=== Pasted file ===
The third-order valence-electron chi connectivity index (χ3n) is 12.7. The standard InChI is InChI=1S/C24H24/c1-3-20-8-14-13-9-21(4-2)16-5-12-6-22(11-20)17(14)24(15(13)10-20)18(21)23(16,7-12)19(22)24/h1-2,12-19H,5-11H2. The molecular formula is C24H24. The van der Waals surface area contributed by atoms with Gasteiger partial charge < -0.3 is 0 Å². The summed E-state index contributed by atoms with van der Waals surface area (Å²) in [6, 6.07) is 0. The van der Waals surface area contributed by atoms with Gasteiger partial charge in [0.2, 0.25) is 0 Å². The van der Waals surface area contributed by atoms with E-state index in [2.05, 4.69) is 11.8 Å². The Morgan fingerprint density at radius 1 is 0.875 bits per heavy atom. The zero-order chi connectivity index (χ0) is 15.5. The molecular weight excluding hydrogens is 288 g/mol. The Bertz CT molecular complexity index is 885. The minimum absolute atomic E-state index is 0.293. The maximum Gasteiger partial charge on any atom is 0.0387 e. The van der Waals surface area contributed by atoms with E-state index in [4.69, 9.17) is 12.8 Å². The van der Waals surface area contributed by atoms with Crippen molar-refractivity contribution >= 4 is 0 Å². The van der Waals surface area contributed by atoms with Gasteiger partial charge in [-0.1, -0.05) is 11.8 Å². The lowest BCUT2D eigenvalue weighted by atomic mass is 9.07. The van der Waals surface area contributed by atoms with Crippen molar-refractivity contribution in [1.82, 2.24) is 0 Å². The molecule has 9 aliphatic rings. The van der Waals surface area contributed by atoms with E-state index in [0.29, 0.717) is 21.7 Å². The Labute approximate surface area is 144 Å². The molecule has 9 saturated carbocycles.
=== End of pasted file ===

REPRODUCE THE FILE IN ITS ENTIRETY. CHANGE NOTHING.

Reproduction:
The third-order valence-electron chi connectivity index (χ3n) is 12.7. The standard InChI is InChI=1S/C24H24/c1-3-20-8-14-13-9-21(4-2)16-5-12-6-22(11-20)17(14)24(15(13)10-20)18(21)23(16,7-12)19(22)24/h1-2,12-19H,5-11H2. The molecular formula is C24H24. The van der Waals surface area contributed by atoms with Gasteiger partial charge < -0.3 is 0 Å². The summed E-state index contributed by atoms with van der Waals surface area (Å²) in [6, 6.07) is 0. The van der Waals surface area contributed by atoms with Gasteiger partial charge in [0.2, 0.25) is 0 Å². The van der Waals surface area contributed by atoms with E-state index in [2.05, 4.69) is 11.8 Å². The Morgan fingerprint density at radius 1 is 0.875 bits per heavy atom. The zero-order chi connectivity index (χ0) is 15.5. The molecular weight excluding hydrogens is 288 g/mol. The Bertz CT molecular complexity index is 885. The minimum absolute atomic E-state index is 0.293. The maximum Gasteiger partial charge on any atom is 0.0387 e. The van der Waals surface area contributed by atoms with E-state index in [4.69, 9.17) is 12.8 Å². The van der Waals surface area contributed by atoms with Crippen molar-refractivity contribution >= 4 is 0 Å². The van der Waals surface area contributed by atoms with Gasteiger partial charge in [-0.1, -0.05) is 11.8 Å². The lowest BCUT2D eigenvalue weighted by atomic mass is 9.07. The van der Waals surface area contributed by atoms with Crippen molar-refractivity contribution in [1.82, 2.24) is 0 Å². The molecule has 9 aliphatic rings. The van der Waals surface area contributed by atoms with E-state index in [0.29, 0.717) is 21.7 Å². The Labute approximate surface area is 144 Å². The molecule has 9 saturated carbocycles.